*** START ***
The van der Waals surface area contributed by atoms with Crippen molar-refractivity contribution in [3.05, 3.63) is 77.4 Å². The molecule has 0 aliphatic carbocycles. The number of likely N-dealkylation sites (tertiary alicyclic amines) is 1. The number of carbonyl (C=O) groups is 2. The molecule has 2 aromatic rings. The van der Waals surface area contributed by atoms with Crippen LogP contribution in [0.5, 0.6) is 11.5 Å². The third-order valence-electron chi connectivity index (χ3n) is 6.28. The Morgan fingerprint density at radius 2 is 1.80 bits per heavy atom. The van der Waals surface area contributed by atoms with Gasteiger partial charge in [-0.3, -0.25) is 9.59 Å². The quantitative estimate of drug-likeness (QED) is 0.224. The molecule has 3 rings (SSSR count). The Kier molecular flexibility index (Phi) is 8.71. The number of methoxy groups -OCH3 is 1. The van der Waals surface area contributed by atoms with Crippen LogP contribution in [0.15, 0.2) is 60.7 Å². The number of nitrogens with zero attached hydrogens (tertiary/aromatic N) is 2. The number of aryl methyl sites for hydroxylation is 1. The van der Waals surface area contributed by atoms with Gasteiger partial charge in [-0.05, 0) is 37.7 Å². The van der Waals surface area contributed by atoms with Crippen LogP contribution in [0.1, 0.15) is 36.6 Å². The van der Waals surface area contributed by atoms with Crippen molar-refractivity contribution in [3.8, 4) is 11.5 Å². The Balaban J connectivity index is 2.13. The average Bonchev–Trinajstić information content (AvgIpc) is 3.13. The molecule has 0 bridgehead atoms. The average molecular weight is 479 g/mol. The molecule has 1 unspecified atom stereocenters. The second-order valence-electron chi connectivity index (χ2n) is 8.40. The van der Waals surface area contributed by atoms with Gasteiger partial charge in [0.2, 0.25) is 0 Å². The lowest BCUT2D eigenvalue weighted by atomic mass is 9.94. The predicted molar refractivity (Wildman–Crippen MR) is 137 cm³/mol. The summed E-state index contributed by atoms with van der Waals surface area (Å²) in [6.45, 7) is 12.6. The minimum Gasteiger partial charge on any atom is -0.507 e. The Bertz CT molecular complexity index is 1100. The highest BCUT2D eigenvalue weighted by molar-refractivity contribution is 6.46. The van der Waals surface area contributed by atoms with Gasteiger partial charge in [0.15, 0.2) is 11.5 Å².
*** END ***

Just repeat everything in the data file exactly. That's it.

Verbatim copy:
The van der Waals surface area contributed by atoms with Crippen molar-refractivity contribution in [3.05, 3.63) is 77.4 Å². The molecule has 0 aliphatic carbocycles. The number of likely N-dealkylation sites (tertiary alicyclic amines) is 1. The number of carbonyl (C=O) groups is 2. The molecule has 2 aromatic rings. The van der Waals surface area contributed by atoms with Crippen LogP contribution in [0.5, 0.6) is 11.5 Å². The third-order valence-electron chi connectivity index (χ3n) is 6.28. The Morgan fingerprint density at radius 2 is 1.80 bits per heavy atom. The van der Waals surface area contributed by atoms with Gasteiger partial charge in [-0.3, -0.25) is 9.59 Å². The quantitative estimate of drug-likeness (QED) is 0.224. The molecule has 3 rings (SSSR count). The Kier molecular flexibility index (Phi) is 8.71. The number of methoxy groups -OCH3 is 1. The van der Waals surface area contributed by atoms with Crippen LogP contribution in [0.15, 0.2) is 60.7 Å². The number of nitrogens with zero attached hydrogens (tertiary/aromatic N) is 2. The number of aryl methyl sites for hydroxylation is 1. The van der Waals surface area contributed by atoms with Gasteiger partial charge in [-0.05, 0) is 37.7 Å². The van der Waals surface area contributed by atoms with Crippen LogP contribution in [0.1, 0.15) is 36.6 Å². The van der Waals surface area contributed by atoms with Crippen molar-refractivity contribution in [3.8, 4) is 11.5 Å². The Balaban J connectivity index is 2.13. The average Bonchev–Trinajstić information content (AvgIpc) is 3.13. The molecule has 0 bridgehead atoms. The average molecular weight is 479 g/mol. The molecule has 1 unspecified atom stereocenters. The second-order valence-electron chi connectivity index (χ2n) is 8.40. The van der Waals surface area contributed by atoms with Gasteiger partial charge in [0.2, 0.25) is 0 Å². The lowest BCUT2D eigenvalue weighted by atomic mass is 9.94. The predicted molar refractivity (Wildman–Crippen MR) is 137 cm³/mol. The summed E-state index contributed by atoms with van der Waals surface area (Å²) in [6.45, 7) is 12.6. The minimum Gasteiger partial charge on any atom is -0.507 e. The Bertz CT molecular complexity index is 1100. The highest BCUT2D eigenvalue weighted by molar-refractivity contribution is 6.46. The van der Waals surface area contributed by atoms with Gasteiger partial charge in [0.15, 0.2) is 11.5 Å².